OREGON STATE UNIVERSITY

COF News & Events

Silver (and gold) tips for picking perfect trees

Buy as fresh a tree as possible. "Check for smell first," says Christmas tree expert Mike Bondi, of Oregon State University's College of Forestry. "Crush a few needles in your hand and take a deep whiff of that wonderful forest smell. It should have a good, clean evergreen scent."

New OSU program grooms students to become top-notch workers

A new program at Oregon State University aims to help agricultural sciences and forestry students succeed in the workplace – and show employers that these OSU graduates are top-notch employees.  The program, called Leadership Academy, got under way this term with 10 students. Over the course of the year, participants will sharpen their ability to lead, think critically, communicate and work in a team.

Extreme photographer captures daredevils ski-ing higher than the clouds

A graduate of Oregon State University, adventure photographer Tyler Roemer has a degree in tourism and outdoor leadership. He has snapped pictures of rock climbing, white water rafting and hiking. But perhaps never anything as extreme as this. The Oregon photographer went up 11,000 with several professional skiers to capture incredible images of people skiing above the clouds. The skiers jumped off Mount Hood in Oregon and performed impressive aerial acrobatics with a mountain behind them and clouds beneath their feet.

Global warming prompts tree migration

A new report being released Thursday by Oregon State University has found what researchers are calling a migration of trees throughout the West —with some species disappearing from regions where they've thrived for centuries — due to global warming, insect attack diseases and fire. "Some of these changes are already happening pretty fast and in some huge areas," said Richard Waring, professor emeritus at OSU and lead author of the study.

OSU study shows downside of biomass power generation

The largest and most comprehensive study yet done on the effect of biofuel production from West Coast forests has concluded that an emphasis on bioenergy would increase carbon dioxide emissions from these forests at least 14 percent, if the efficiency of such operations is optimal.

'Albedo Effect' in Forests Can Cause Added Warming, Bonus Cooling

Wildfire, insect outbreaks and hurricanes destroy huge amounts of forest every year and increase the amount of carbon dioxide entering the atmosphere, but scientists are now learning more about another force that can significantly affect their climate impact.  Researchers, including Beverly Law, a professor in the Department of Forest Ecosystems and Society, conclude in a new study that the albedo effect, which controls the amount of energy reflected back into space, is important in the climatic significance of several types of major forest disturbances.

Corvallis International Forest Film Festival

Opening nights: October 24, 2011, 7 pm, at the Majestic Theatre, and October 26, 2011, 7 pm, at Oregon State University, Richardson Hall room 107.  Oregon State University (OSU) College of Forestry, Student Sustainability Initiative, and International Forestry Students Association, in collaboration with the Corvallis Sustainability Coalition and the Majestic Theatre, are hosting the International Forest Film Festival in Corvallis to celebrate International Year of Forests 2011. We will be screening sixteen award-winning films from the Festival, including Best of Festival long and short films, five of the six category winners, special jury award winners and several interesting short films. Selected films will be shown twice weekly on alternate weeks (Mondays and Wednesdays or Tuesdays and Thursdays) through late January.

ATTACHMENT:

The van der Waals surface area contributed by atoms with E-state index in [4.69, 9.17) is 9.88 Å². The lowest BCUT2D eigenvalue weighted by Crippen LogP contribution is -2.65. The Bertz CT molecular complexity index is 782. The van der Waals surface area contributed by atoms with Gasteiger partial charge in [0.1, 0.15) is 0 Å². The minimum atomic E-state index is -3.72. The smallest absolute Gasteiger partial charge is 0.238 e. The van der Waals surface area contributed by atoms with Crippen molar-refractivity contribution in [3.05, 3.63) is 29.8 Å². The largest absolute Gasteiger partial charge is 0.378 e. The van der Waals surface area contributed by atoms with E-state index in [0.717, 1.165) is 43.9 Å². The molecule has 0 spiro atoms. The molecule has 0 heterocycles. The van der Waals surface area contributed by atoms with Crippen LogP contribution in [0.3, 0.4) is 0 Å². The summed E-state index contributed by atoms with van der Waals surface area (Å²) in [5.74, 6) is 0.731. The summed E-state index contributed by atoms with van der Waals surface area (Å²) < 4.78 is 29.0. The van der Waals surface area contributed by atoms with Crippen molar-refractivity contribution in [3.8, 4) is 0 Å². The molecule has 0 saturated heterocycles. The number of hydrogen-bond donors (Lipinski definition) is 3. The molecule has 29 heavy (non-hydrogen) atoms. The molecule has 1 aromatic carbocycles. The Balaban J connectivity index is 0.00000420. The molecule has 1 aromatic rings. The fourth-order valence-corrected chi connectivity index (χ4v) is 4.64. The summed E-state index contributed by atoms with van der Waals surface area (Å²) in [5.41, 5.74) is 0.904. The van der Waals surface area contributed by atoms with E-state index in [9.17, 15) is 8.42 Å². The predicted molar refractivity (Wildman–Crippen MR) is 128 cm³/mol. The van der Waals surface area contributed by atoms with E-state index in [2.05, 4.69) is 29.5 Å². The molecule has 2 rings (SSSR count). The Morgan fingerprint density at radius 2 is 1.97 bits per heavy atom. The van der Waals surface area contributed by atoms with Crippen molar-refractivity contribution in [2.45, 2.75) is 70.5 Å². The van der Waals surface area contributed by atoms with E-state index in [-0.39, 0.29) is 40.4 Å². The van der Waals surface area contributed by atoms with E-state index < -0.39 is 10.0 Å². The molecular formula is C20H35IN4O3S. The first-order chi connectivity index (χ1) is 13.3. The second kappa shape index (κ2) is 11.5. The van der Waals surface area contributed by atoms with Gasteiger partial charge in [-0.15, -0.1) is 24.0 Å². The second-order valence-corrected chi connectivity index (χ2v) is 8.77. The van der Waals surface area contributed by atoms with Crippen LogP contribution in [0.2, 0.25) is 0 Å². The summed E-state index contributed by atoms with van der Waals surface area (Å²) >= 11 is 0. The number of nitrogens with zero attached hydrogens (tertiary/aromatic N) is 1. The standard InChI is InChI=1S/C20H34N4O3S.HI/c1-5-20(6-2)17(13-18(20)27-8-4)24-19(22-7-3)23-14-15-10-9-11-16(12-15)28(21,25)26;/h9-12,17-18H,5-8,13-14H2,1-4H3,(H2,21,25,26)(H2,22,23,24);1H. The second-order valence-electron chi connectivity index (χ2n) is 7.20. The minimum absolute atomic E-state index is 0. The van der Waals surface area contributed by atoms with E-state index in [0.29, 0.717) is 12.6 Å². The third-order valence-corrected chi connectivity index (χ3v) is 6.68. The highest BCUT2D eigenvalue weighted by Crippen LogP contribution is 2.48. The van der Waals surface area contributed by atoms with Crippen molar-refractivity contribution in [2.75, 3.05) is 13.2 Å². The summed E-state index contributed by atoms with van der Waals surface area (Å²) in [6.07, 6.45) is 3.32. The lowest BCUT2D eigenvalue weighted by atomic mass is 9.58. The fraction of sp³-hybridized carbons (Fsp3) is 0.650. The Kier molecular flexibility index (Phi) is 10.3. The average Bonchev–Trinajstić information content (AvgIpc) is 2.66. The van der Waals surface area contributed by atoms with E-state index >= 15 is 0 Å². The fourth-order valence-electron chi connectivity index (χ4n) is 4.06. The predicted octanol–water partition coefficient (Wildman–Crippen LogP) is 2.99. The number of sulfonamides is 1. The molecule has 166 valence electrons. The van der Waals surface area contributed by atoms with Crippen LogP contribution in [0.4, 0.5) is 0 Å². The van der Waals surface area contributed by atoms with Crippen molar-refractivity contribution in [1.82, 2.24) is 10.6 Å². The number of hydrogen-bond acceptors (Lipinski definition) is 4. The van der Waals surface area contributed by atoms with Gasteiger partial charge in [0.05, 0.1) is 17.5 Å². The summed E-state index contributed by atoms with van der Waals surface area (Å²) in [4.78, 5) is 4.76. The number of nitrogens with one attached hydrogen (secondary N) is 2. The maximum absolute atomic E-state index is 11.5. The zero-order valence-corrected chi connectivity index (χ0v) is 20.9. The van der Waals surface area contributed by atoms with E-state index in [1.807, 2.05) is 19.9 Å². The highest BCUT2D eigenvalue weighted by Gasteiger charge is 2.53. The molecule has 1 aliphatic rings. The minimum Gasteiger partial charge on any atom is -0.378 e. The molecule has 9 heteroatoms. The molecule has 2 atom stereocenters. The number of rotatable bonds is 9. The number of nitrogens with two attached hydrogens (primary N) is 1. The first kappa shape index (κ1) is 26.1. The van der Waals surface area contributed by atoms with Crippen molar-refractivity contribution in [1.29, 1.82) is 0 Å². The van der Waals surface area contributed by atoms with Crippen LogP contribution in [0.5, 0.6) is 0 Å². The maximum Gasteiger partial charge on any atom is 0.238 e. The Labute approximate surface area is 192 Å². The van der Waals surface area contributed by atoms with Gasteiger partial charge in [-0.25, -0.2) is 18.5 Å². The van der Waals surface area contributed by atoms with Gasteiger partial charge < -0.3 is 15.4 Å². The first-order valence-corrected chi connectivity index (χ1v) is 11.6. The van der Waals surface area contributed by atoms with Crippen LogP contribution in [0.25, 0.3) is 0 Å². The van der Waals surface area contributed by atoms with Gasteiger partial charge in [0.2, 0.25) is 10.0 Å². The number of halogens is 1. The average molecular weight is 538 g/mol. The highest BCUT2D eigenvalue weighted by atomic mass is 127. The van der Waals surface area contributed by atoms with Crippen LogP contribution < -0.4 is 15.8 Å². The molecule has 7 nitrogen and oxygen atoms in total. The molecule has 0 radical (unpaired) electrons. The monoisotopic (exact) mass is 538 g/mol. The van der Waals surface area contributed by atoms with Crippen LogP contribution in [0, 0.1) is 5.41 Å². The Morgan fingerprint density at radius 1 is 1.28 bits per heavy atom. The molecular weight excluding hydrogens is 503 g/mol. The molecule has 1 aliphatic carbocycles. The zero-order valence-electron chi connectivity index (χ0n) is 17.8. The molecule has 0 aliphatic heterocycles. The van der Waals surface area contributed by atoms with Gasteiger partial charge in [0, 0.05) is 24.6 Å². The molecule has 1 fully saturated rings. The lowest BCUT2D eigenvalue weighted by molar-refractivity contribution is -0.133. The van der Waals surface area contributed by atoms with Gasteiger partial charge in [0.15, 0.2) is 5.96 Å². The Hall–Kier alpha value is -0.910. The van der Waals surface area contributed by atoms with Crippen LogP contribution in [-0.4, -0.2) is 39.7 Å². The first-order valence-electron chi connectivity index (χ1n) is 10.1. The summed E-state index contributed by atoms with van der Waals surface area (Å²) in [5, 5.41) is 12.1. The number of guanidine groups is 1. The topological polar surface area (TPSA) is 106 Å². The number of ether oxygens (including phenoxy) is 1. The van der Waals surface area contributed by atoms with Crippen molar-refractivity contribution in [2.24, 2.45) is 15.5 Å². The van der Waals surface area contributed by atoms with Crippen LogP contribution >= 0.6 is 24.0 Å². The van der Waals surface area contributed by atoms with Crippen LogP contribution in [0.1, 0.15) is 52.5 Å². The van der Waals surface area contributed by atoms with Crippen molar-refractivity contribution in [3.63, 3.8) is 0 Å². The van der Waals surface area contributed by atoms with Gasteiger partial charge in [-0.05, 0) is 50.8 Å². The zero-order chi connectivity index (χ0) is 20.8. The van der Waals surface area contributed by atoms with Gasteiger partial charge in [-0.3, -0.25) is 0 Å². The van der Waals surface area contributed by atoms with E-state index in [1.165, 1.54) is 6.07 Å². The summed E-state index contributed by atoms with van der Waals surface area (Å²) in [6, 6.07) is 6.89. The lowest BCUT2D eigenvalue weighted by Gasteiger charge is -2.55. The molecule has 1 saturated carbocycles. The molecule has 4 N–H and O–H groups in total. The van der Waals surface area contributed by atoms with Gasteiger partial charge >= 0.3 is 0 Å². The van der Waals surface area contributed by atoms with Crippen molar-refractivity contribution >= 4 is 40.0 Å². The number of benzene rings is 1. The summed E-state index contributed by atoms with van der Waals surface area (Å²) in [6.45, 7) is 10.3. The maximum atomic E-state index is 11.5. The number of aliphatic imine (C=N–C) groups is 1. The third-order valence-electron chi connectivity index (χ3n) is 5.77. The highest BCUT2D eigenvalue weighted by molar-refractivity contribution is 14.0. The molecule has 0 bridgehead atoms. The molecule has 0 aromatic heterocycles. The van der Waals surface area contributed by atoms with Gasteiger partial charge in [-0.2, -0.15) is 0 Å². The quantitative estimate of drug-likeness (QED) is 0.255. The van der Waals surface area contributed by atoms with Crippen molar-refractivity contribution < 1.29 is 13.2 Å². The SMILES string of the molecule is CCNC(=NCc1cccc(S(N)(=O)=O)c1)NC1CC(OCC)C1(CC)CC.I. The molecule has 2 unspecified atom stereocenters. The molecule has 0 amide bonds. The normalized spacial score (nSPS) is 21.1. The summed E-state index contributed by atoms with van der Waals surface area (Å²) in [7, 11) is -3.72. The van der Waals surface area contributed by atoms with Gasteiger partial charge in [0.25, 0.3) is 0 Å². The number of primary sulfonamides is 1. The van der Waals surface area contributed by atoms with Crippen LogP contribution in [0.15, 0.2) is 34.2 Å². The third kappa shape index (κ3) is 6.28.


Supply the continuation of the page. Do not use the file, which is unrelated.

Forest structure, services may be lost even as form remains

A forest may look like a forest, have many of the same trees that used to live there, but still lose the ecological, economic or cultural values that once made it what it was, researchers suggest this week in articles in Proceeding of the National Academy of Sciences.  “If you just look at a forest, it may look about the same as it used to,” said K. Norman Johnson, a distinguished professor of forest ecosystems and society at OSU. “But we’re losing them without really knowing it."

Pacific Northwest forests offer biomass bounty

Two five-year projects to create aviation fuels of the future out of tree plantations and low-value wood products in the Pacific Northwest were announced by the US Department of Agriculture, and will provide $9.8 million in grants to researchers at Oregon State University.  “The primary goal of the initiative that deals with forest residue is to find new ways to produce aviation fuel and high-value chemicals using a sustainable supply of biomass,” said John Sessions, a distinguished professor of forestry.

Salwasser leaving as Dean at Nation's Leading College of Forestry

Hal Salwasser, professor and dean of the College of Forestry at Oregon State University and director of one of the nation’s leading programs of forestry education and research, announced today that he will step down from the dean’s position at the end of the 2011-12 academic year. “Hal Salwasser has provided strong leadership during difficult economic times, changing social demands and new educational opportunities,” said Sabah Randhawa, the university’s provost and executive vice president. “OSU has one of the finest forestry educational and research programs in the nation, a program that Oregon needs to build both a healthy economy and a healthy natural resource base.”

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